Table_1_Engineered Orthogonal Quorum Sensing Systems for Synthetic Gene Regulation in Escherichia coli.DOCX (824.98 kB)
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Table_1_Engineered Orthogonal Quorum Sensing Systems for Synthetic Gene Regulation in Escherichia coli.DOCX

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posted on 17.04.2019, 04:06 authored by Stefan J. Tekel, Christina L. Smith, Brianna Lopez, Amber Mani, Christopher Connot, Xylaan Livingstone, Karmella A. Haynes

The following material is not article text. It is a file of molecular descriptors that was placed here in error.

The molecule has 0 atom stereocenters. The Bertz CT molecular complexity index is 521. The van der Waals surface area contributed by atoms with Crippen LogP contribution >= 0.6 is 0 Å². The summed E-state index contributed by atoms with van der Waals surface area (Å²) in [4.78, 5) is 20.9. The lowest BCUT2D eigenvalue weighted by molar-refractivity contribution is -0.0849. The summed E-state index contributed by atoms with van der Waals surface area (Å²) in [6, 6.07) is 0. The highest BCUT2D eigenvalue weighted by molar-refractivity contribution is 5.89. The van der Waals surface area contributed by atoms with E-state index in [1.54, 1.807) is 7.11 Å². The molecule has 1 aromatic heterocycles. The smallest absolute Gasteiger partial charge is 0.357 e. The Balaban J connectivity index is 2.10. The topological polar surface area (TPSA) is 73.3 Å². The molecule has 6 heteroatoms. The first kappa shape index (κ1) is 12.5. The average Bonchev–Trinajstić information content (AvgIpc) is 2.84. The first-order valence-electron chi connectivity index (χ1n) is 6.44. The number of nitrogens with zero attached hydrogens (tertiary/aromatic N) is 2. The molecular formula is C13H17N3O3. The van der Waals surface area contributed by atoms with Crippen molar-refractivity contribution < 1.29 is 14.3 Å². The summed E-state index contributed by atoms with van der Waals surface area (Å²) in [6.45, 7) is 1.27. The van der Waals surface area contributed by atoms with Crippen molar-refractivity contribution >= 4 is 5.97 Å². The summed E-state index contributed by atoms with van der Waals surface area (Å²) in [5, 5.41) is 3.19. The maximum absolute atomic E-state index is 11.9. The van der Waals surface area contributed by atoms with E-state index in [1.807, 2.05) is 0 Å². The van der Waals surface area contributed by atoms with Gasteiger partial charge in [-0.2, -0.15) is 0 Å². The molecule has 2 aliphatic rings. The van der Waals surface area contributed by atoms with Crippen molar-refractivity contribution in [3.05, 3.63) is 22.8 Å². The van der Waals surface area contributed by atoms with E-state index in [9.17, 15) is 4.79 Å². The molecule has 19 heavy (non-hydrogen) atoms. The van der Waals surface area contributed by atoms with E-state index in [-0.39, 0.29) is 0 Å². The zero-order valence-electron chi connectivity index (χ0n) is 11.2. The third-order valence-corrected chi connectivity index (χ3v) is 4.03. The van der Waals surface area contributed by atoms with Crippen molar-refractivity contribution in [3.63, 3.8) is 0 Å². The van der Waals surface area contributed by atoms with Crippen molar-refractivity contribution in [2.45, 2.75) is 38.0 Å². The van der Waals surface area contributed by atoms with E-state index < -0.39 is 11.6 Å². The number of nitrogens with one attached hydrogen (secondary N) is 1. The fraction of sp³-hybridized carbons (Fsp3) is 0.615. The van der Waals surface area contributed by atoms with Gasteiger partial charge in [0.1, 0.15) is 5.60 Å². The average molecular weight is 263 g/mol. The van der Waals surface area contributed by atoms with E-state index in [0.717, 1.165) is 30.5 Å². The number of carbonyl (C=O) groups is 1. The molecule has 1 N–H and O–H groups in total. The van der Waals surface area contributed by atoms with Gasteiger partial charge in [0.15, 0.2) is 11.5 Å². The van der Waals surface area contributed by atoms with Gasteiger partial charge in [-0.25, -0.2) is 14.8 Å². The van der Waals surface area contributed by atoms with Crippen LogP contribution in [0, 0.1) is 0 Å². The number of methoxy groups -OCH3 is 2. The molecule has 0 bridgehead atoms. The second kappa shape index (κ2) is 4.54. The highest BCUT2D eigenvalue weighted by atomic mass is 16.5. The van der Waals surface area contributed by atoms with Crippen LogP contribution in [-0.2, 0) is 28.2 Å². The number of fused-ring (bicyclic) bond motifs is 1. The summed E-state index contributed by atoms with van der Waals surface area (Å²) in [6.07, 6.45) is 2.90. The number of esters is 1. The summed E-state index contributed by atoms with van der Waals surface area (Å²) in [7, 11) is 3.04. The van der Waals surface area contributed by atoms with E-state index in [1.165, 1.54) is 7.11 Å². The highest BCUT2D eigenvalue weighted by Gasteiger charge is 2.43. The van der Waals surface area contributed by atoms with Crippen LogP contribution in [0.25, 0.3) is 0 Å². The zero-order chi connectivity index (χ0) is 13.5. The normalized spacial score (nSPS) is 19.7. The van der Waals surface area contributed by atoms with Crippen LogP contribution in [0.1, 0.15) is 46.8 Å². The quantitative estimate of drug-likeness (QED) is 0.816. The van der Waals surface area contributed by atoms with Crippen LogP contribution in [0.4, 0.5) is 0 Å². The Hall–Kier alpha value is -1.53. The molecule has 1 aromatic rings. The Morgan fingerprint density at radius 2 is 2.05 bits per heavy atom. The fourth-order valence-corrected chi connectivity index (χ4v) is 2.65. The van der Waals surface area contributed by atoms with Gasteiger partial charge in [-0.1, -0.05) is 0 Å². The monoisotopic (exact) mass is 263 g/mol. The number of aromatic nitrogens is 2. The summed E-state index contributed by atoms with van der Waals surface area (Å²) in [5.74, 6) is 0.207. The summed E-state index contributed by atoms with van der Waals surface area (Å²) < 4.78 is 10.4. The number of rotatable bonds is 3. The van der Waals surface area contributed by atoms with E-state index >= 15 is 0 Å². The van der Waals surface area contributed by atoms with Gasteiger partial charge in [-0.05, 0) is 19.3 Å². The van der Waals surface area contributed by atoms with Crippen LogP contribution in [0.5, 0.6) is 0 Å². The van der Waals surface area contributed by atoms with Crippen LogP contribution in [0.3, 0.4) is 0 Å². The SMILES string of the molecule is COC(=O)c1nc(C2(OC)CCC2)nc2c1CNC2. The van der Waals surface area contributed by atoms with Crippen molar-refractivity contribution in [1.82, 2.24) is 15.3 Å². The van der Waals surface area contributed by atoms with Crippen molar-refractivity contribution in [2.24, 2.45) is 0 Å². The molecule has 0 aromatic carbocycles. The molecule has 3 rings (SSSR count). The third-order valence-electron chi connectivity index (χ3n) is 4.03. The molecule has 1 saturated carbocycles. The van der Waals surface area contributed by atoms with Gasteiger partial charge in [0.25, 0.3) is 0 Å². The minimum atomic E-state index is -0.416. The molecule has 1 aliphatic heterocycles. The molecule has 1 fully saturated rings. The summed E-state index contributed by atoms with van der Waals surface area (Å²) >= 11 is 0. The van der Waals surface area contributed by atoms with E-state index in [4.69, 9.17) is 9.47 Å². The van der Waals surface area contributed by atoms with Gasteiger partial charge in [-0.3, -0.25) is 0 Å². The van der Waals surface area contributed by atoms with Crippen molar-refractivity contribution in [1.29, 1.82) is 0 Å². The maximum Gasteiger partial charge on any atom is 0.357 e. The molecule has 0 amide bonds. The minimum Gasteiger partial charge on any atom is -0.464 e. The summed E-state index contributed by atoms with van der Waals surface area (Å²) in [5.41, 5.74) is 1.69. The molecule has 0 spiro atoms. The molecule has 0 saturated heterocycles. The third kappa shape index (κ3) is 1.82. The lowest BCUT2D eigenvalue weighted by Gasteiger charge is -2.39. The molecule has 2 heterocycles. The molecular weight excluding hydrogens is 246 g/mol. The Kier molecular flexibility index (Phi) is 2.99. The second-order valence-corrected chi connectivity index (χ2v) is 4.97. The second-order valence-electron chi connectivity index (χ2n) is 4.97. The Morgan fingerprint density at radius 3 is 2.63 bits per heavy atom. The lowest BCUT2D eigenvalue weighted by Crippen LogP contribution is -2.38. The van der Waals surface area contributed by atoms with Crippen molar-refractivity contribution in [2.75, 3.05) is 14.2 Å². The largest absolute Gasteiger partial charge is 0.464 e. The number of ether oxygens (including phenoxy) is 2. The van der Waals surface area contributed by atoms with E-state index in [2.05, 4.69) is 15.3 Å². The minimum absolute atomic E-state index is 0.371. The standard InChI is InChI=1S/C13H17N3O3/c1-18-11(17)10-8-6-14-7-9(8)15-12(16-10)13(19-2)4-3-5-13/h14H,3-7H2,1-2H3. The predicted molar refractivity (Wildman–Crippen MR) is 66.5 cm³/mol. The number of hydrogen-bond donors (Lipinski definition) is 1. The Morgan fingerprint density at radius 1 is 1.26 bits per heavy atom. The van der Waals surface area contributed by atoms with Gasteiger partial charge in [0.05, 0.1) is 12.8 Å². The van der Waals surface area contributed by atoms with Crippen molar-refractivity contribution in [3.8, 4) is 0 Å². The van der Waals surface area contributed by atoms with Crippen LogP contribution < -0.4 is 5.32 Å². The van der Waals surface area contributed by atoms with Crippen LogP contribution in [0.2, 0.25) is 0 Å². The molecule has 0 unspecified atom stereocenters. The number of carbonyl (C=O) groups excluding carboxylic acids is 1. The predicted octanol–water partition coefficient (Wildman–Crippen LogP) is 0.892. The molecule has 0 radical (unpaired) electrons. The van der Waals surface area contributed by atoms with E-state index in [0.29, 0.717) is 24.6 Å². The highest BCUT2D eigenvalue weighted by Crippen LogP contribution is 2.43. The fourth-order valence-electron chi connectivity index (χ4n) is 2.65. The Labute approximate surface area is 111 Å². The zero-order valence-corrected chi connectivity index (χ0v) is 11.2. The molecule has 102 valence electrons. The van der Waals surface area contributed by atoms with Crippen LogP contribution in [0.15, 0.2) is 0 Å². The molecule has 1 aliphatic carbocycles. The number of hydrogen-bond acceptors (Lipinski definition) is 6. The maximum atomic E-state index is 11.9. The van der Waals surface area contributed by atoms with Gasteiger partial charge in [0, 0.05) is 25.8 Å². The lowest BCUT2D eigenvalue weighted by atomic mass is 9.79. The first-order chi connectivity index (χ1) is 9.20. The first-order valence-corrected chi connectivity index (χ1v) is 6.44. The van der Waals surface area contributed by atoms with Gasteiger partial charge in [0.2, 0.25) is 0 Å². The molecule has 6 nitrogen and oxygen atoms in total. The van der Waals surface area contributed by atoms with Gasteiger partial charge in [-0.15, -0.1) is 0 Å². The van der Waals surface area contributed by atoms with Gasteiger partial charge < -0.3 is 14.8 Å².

Gene regulators that are controlled by membrane-permeable compounds called homoserine lactones (HSLs) have become popular tools for building synthetic gene networks that coordinate behaviors across populations of engineered bacteria. Synthetic HSL-signaling systems are derived from natural DNA and protein elements from microbial quorum signaling pathways. Crosstalk, where a single HSL can activate multiple regulators, can lead to faults in networks composed of parallel signaling pathways. Here, we report an investigation of quorum sensing components to identify synthetic pathways that exhibit little to no crosstalk in liquid and solid cultures. In previous work, we characterized the response of a single regulator (LuxR) to 10 distinct HSL-synthase enzymes. Our current study determined the responses of five different regulators (LuxR, LasR, TraR, BjaR, and AubR) to the same set of synthases. We identified two sets of orthogonal synthase-regulator pairs (BjaI/BjaR + EsaI/TraR and LasI/LasR + EsaI/TraR) that show little to no crosstalk when they are expressed in Escherichia coli BL21. These results expand the toolbox of characterized components for engineering microbial communities.

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